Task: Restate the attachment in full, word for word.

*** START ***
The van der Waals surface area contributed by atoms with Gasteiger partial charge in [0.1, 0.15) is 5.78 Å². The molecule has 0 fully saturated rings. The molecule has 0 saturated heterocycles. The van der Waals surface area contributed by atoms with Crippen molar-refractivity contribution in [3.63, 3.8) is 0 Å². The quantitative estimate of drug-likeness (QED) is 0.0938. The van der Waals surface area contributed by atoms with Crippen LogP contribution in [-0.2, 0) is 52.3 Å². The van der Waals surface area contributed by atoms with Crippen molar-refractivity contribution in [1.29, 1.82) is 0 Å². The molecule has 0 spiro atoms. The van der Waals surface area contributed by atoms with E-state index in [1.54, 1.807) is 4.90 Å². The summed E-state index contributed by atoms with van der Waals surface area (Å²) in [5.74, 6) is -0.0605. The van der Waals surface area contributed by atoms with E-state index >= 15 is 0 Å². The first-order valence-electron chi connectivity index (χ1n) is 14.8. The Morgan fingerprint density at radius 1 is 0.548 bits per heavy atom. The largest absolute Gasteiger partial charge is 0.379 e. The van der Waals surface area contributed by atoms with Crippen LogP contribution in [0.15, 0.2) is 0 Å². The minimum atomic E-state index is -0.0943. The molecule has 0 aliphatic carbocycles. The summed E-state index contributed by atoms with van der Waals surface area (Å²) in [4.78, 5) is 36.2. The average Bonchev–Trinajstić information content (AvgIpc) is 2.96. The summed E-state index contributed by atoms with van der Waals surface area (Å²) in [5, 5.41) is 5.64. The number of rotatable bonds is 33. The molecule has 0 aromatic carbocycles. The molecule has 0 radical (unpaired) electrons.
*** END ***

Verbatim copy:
The van der Waals surface area contributed by atoms with Gasteiger partial charge in [0.1, 0.15) is 5.78 Å². The molecule has 0 fully saturated rings. The molecule has 0 saturated heterocycles. The van der Waals surface area contributed by atoms with Crippen molar-refractivity contribution in [3.63, 3.8) is 0 Å². The quantitative estimate of drug-likeness (QED) is 0.0938. The van der Waals surface area contributed by atoms with Crippen LogP contribution in [-0.2, 0) is 52.3 Å². The van der Waals surface area contributed by atoms with Crippen molar-refractivity contribution in [1.29, 1.82) is 0 Å². The molecule has 0 spiro atoms. The van der Waals surface area contributed by atoms with E-state index in [1.54, 1.807) is 4.90 Å². The summed E-state index contributed by atoms with van der Waals surface area (Å²) in [5.74, 6) is -0.0605. The van der Waals surface area contributed by atoms with E-state index >= 15 is 0 Å². The first-order valence-electron chi connectivity index (χ1n) is 14.8. The Morgan fingerprint density at radius 1 is 0.548 bits per heavy atom. The largest absolute Gasteiger partial charge is 0.379 e. The van der Waals surface area contributed by atoms with Crippen LogP contribution in [0.15, 0.2) is 0 Å². The minimum atomic E-state index is -0.0943. The molecule has 0 aliphatic carbocycles. The summed E-state index contributed by atoms with van der Waals surface area (Å²) in [4.78, 5) is 36.2. The average Bonchev–Trinajstić information content (AvgIpc) is 2.96. The summed E-state index contributed by atoms with van der Waals surface area (Å²) in [5, 5.41) is 5.64. The number of rotatable bonds is 33. The molecule has 0 aromatic carbocycles. The molecule has 0 radical (unpaired) electrons.